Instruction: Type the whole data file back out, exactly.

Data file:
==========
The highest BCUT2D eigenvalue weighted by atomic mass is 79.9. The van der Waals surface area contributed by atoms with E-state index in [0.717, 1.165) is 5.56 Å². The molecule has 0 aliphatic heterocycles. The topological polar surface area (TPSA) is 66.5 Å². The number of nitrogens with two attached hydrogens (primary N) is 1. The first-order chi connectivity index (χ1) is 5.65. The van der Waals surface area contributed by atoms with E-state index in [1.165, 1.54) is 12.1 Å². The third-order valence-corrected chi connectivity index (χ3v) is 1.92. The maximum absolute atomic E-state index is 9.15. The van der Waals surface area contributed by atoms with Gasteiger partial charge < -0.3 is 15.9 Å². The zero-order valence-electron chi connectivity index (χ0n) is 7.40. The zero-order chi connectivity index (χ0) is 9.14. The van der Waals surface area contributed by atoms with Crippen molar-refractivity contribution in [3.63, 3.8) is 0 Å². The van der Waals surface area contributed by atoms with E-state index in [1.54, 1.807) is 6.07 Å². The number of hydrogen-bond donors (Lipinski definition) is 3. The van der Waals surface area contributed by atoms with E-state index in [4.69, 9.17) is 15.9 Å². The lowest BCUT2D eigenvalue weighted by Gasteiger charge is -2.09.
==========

The highest BCUT2D eigenvalue weighted by atomic mass is 79.9. The van der Waals surface area contributed by atoms with E-state index in [0.717, 1.165) is 5.56 Å². The molecule has 0 aliphatic heterocycles. The topological polar surface area (TPSA) is 66.5 Å². The number of nitrogens with two attached hydrogens (primary N) is 1. The first-order chi connectivity index (χ1) is 5.65. The van der Waals surface area contributed by atoms with E-state index in [1.165, 1.54) is 12.1 Å². The third-order valence-corrected chi connectivity index (χ3v) is 1.92. The maximum absolute atomic E-state index is 9.15. The van der Waals surface area contributed by atoms with Gasteiger partial charge < -0.3 is 15.9 Å². The zero-order valence-electron chi connectivity index (χ0n) is 7.40. The zero-order chi connectivity index (χ0) is 9.14. The van der Waals surface area contributed by atoms with Crippen molar-refractivity contribution in [3.63, 3.8) is 0 Å². The van der Waals surface area contributed by atoms with E-state index in [1.54, 1.807) is 6.07 Å². The number of hydrogen-bond donors (Lipinski definition) is 3. The van der Waals surface area contributed by atoms with E-state index in [4.69, 9.17) is 15.9 Å². The lowest BCUT2D eigenvalue weighted by Gasteiger charge is -2.09.